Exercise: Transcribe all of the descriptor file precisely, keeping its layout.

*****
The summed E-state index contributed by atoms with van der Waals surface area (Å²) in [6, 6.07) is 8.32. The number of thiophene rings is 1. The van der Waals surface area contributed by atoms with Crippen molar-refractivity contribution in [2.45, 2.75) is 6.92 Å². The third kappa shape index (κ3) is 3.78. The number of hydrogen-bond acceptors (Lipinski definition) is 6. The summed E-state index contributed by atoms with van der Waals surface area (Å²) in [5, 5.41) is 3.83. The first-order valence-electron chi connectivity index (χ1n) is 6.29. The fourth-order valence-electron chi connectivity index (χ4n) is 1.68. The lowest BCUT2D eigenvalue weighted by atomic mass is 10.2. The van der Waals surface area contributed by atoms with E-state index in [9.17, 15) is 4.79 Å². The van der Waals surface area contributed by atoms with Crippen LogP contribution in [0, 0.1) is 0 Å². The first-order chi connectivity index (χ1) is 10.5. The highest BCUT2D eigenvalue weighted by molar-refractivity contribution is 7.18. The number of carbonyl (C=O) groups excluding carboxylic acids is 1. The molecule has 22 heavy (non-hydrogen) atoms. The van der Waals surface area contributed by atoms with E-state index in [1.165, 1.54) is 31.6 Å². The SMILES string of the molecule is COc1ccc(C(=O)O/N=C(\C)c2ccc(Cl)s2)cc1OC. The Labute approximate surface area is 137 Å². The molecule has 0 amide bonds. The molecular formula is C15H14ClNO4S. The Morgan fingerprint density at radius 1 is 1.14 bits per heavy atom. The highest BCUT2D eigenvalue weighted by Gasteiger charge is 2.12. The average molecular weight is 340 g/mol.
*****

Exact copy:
The summed E-state index contributed by atoms with van der Waals surface area (Å²) in [6, 6.07) is 8.32. The number of thiophene rings is 1. The van der Waals surface area contributed by atoms with Crippen molar-refractivity contribution in [2.45, 2.75) is 6.92 Å². The third kappa shape index (κ3) is 3.78. The number of hydrogen-bond acceptors (Lipinski definition) is 6. The summed E-state index contributed by atoms with van der Waals surface area (Å²) in [5, 5.41) is 3.83. The first-order valence-electron chi connectivity index (χ1n) is 6.29. The fourth-order valence-electron chi connectivity index (χ4n) is 1.68. The lowest BCUT2D eigenvalue weighted by atomic mass is 10.2. The van der Waals surface area contributed by atoms with E-state index in [9.17, 15) is 4.79 Å². The van der Waals surface area contributed by atoms with Crippen LogP contribution in [0, 0.1) is 0 Å². The first-order chi connectivity index (χ1) is 10.5. The highest BCUT2D eigenvalue weighted by molar-refractivity contribution is 7.18. The number of carbonyl (C=O) groups excluding carboxylic acids is 1. The molecule has 22 heavy (non-hydrogen) atoms. The van der Waals surface area contributed by atoms with E-state index in [1.165, 1.54) is 31.6 Å². The SMILES string of the molecule is COc1ccc(C(=O)O/N=C(\C)c2ccc(Cl)s2)cc1OC. The Labute approximate surface area is 137 Å². The molecule has 0 amide bonds. The molecular formula is C15H14ClNO4S. The Morgan fingerprint density at radius 1 is 1.14 bits per heavy atom. The highest BCUT2D eigenvalue weighted by Gasteiger charge is 2.12. The average molecular weight is 340 g/mol.